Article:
Q: Is there something that wish would have been in the movie that isn’t?
A: I wish they would have shown the first night a little bit more with the angels in the room. But again, I understand why they didn't.
I understand that it's a beginning conversation for people who are lost. It's not the full conversation. You know, you only have two hours.
Other than that, there's not another thing. I mean, I've watched it 100 times. I love watching it. I watch it again and again and again.
Q: The St. Louis Post-Dispatch reported that when Joyce Smith saw John’s dire condition, she prayed loudly, “Lord, Holy Spirit, just give me back my son!” Talk about her faith.
A: You can't build your foundation in the middle of the storm. She had built her foundation six months before, at a Bible study using the “Believing God” material by Beth Moore. It was like God was preparing her.
What was amazing to me is, she had a split-second, split-moment decision to make. When she walked in and saw that boy on the table — dead, cold, sitting in front of her — she was either going to say “Goodbye” or “I’m bringing him home alive.”
It was not decided at that moment. It was decided six months before when she was learning all of this stuff. And it just came out of her.
Q: How would you encourage a pastor who is walking alongside others going through difficult times and maybe don’t get the happy ending?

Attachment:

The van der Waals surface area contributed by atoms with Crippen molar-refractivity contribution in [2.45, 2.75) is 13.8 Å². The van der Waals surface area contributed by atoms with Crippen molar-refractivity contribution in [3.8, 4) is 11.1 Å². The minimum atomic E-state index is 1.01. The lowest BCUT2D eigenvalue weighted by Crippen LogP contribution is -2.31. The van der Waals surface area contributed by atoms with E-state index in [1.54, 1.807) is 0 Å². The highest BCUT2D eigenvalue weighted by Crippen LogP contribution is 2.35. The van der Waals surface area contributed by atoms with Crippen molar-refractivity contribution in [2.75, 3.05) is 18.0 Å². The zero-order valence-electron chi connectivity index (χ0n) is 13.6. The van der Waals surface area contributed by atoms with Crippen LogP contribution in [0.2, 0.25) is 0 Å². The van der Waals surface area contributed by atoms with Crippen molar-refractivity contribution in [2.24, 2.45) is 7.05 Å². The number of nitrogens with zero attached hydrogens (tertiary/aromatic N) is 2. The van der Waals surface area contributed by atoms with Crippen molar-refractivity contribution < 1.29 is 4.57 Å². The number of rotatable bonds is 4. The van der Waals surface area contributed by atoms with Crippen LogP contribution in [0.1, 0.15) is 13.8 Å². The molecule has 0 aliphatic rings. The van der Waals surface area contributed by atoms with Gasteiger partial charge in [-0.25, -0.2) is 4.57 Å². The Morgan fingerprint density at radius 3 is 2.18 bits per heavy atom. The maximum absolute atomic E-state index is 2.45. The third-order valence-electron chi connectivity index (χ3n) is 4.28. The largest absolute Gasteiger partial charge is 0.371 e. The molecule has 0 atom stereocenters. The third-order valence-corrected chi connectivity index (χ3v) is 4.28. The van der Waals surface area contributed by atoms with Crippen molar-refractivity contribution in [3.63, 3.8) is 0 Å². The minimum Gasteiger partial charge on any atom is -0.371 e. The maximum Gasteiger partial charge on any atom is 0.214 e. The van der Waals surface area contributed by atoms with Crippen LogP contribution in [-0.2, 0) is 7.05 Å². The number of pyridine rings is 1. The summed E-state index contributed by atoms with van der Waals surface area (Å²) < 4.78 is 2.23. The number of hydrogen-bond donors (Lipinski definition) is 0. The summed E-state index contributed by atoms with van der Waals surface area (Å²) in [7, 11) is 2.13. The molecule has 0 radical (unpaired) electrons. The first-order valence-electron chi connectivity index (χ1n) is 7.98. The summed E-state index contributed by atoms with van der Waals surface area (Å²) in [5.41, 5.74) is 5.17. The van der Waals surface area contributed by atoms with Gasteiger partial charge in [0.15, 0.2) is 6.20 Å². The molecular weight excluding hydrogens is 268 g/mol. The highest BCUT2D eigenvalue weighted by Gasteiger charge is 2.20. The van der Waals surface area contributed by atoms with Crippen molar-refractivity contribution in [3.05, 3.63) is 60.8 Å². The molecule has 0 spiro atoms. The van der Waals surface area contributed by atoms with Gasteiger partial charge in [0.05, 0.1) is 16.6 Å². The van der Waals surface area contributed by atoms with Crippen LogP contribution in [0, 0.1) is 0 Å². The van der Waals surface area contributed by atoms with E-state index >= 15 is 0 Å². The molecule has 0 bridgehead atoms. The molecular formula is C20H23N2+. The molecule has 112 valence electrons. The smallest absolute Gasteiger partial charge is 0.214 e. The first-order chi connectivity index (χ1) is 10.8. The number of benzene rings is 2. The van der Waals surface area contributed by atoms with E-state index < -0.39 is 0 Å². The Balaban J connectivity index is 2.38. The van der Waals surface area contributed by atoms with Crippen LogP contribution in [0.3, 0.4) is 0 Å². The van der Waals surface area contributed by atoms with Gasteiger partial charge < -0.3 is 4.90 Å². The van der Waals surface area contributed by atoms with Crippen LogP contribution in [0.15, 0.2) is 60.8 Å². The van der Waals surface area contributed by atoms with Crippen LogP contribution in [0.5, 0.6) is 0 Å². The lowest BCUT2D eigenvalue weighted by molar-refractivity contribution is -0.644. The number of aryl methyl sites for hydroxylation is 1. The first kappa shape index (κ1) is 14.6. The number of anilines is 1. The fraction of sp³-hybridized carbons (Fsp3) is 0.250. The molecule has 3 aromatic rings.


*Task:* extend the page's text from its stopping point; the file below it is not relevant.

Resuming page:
A: First of all, we have to define what a happy ending is, right? Because I always tell people that, “Listen, just because a person dies doesn't mean it's not a happy ending.”
It's hard for us, but we're all going to die. If we're believers — and we believe in heaven and salvation — death is not the end. It's just a transition. That doesn't mean there's not grief.
Q: You went from being a small-church pastor to getting pushed into Hollywood. How was that?
A: I love it. Everybody's been wonderful. I'm sure there are people out there who are not. You know, you hear the negative stories. We haven't experienced that.
There are a lot of Christians in Hollywood that you wouldn't even know. I mean, people like Chrissy Metz, who is a strong believer and loves the Lord. I mean, she's just awesome.
We were just in Grand Rapids, Mich., and Justin Bieber was backstage. I didn't realize who he was. He's like, “I’m Justin Bieber.” So when I run into these people, I have no clue who they are anyways. So it's like, “Hey, that's wonderful.”
Q: Since this experience, you’ve stepped away from your role as a church pastor and moved with your family to Oregon. How has all this changed your life?
A: I am pastoring. It’s just on a different platform, right? I mean, you know, helping people.
I love being outside the four walls of the church because I think we can really get into these different arenas, as Christians, and help to bring the gospel to the world.
I’ll have a better answer for you maybe a year down the road. I'm still processing through it all.
Q: What’s next for you after the movie?
A: I want to continue working on more film projects. And I think we're going to plant a church in Los Angeles, so we'll see what God does.
Julie (publicist Julie Fairchild) and I were laughing because I'm like, “I want to go right to Hollywood.”